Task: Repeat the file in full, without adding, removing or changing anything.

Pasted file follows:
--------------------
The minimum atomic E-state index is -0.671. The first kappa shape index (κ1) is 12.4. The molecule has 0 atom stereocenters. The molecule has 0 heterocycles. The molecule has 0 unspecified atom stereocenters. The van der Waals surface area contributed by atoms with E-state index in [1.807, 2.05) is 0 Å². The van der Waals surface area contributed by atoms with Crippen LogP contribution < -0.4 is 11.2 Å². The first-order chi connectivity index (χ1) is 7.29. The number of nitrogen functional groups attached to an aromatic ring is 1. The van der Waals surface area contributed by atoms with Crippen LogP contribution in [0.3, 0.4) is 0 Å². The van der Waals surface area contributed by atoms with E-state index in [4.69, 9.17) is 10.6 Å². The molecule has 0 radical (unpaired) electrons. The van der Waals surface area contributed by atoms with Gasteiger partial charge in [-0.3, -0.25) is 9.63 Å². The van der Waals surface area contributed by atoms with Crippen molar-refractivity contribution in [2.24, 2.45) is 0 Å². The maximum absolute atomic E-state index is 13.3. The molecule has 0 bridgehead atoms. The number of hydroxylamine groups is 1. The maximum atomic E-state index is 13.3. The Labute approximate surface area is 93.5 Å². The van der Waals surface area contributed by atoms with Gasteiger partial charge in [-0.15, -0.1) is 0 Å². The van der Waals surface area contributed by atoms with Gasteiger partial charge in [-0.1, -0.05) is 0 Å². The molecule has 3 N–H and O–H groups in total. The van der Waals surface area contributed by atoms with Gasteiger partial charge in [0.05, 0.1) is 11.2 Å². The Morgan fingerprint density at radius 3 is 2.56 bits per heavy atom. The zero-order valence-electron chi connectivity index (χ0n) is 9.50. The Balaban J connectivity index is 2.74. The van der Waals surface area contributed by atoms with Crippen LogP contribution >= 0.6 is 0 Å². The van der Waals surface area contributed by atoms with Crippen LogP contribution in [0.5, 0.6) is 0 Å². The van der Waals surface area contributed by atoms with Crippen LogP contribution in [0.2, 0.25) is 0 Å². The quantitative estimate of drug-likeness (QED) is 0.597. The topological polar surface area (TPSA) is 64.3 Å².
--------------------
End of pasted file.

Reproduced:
The minimum atomic E-state index is -0.671. The first kappa shape index (κ1) is 12.4. The molecule has 0 atom stereocenters. The molecule has 0 heterocycles. The molecule has 0 unspecified atom stereocenters. The van der Waals surface area contributed by atoms with E-state index in [1.807, 2.05) is 0 Å². The van der Waals surface area contributed by atoms with Crippen LogP contribution < -0.4 is 11.2 Å². The first-order chi connectivity index (χ1) is 7.29. The number of nitrogen functional groups attached to an aromatic ring is 1. The van der Waals surface area contributed by atoms with Crippen LogP contribution in [0.3, 0.4) is 0 Å². The van der Waals surface area contributed by atoms with E-state index in [4.69, 9.17) is 10.6 Å². The molecule has 0 radical (unpaired) electrons. The van der Waals surface area contributed by atoms with Gasteiger partial charge in [-0.3, -0.25) is 9.63 Å². The van der Waals surface area contributed by atoms with Crippen molar-refractivity contribution in [2.24, 2.45) is 0 Å². The maximum absolute atomic E-state index is 13.3. The molecule has 0 bridgehead atoms. The number of hydroxylamine groups is 1. The maximum atomic E-state index is 13.3. The Labute approximate surface area is 93.5 Å². The van der Waals surface area contributed by atoms with Gasteiger partial charge in [-0.15, -0.1) is 0 Å². The van der Waals surface area contributed by atoms with Gasteiger partial charge in [-0.1, -0.05) is 0 Å². The molecule has 3 N–H and O–H groups in total. The van der Waals surface area contributed by atoms with Gasteiger partial charge in [0.05, 0.1) is 11.2 Å². The Morgan fingerprint density at radius 3 is 2.56 bits per heavy atom. The zero-order valence-electron chi connectivity index (χ0n) is 9.50. The Balaban J connectivity index is 2.74. The van der Waals surface area contributed by atoms with Crippen LogP contribution >= 0.6 is 0 Å². The van der Waals surface area contributed by atoms with Crippen LogP contribution in [0.5, 0.6) is 0 Å². The van der Waals surface area contributed by atoms with Crippen LogP contribution in [0.2, 0.25) is 0 Å². The quantitative estimate of drug-likeness (QED) is 0.597. The topological polar surface area (TPSA) is 64.3 Å².